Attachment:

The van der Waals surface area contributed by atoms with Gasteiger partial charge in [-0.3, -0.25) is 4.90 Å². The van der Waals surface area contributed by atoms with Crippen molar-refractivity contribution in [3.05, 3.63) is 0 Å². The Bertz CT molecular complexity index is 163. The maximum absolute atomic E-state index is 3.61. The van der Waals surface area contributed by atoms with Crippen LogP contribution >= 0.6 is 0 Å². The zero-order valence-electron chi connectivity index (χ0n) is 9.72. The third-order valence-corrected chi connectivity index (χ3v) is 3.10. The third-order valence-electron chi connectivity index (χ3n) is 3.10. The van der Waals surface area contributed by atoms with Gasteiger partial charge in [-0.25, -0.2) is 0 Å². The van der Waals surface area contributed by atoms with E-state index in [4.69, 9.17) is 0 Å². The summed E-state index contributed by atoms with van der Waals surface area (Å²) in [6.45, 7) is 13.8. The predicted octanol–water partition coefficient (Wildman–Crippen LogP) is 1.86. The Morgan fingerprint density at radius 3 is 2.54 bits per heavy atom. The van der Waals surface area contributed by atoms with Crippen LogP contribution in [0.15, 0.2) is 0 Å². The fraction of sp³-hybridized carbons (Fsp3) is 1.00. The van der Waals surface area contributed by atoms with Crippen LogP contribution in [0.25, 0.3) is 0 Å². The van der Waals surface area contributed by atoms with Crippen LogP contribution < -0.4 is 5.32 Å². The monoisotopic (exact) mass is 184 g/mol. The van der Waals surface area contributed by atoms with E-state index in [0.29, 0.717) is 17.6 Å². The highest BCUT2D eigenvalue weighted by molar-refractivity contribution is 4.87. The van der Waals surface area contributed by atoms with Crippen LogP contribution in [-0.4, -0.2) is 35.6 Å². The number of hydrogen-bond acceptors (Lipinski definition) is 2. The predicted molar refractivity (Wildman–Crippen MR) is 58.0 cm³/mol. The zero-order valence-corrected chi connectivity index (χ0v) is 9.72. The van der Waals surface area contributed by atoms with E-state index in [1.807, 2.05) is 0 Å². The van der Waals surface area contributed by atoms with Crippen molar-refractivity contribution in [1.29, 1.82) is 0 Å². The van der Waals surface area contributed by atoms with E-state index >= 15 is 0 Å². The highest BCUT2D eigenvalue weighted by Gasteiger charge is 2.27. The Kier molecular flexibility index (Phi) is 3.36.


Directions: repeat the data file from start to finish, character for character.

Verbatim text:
The van der Waals surface area contributed by atoms with Gasteiger partial charge in [-0.3, -0.25) is 4.90 Å². The van der Waals surface area contributed by atoms with Crippen molar-refractivity contribution in [3.05, 3.63) is 0 Å². The Bertz CT molecular complexity index is 163. The maximum absolute atomic E-state index is 3.61. The van der Waals surface area contributed by atoms with Crippen LogP contribution >= 0.6 is 0 Å². The zero-order valence-electron chi connectivity index (χ0n) is 9.72. The third-order valence-corrected chi connectivity index (χ3v) is 3.10. The third-order valence-electron chi connectivity index (χ3n) is 3.10. The van der Waals surface area contributed by atoms with Gasteiger partial charge in [-0.25, -0.2) is 0 Å². The van der Waals surface area contributed by atoms with E-state index in [4.69, 9.17) is 0 Å². The summed E-state index contributed by atoms with van der Waals surface area (Å²) in [6.45, 7) is 13.8. The predicted octanol–water partition coefficient (Wildman–Crippen LogP) is 1.86. The Morgan fingerprint density at radius 3 is 2.54 bits per heavy atom. The van der Waals surface area contributed by atoms with Crippen LogP contribution in [0.15, 0.2) is 0 Å². The fraction of sp³-hybridized carbons (Fsp3) is 1.00. The van der Waals surface area contributed by atoms with Crippen LogP contribution in [0.25, 0.3) is 0 Å². The van der Waals surface area contributed by atoms with Crippen LogP contribution < -0.4 is 5.32 Å². The monoisotopic (exact) mass is 184 g/mol. The van der Waals surface area contributed by atoms with E-state index in [0.29, 0.717) is 17.6 Å². The highest BCUT2D eigenvalue weighted by molar-refractivity contribution is 4.87. The van der Waals surface area contributed by atoms with Crippen LogP contribution in [-0.4, -0.2) is 35.6 Å². The number of hydrogen-bond acceptors (Lipinski definition) is 2. The predicted molar refractivity (Wildman–Crippen MR) is 58.0 cm³/mol. The zero-order valence-corrected chi connectivity index (χ0v) is 9.72. The van der Waals surface area contributed by atoms with E-state index in [1.807, 2.05) is 0 Å². The van der Waals surface area contributed by atoms with Crippen molar-refractivity contribution in [1.29, 1.82) is 0 Å². The van der Waals surface area contributed by atoms with E-state index >= 15 is 0 Å². The highest BCUT2D eigenvalue weighted by Gasteiger charge is 2.27. The Kier molecular flexibility index (Phi) is 3.36.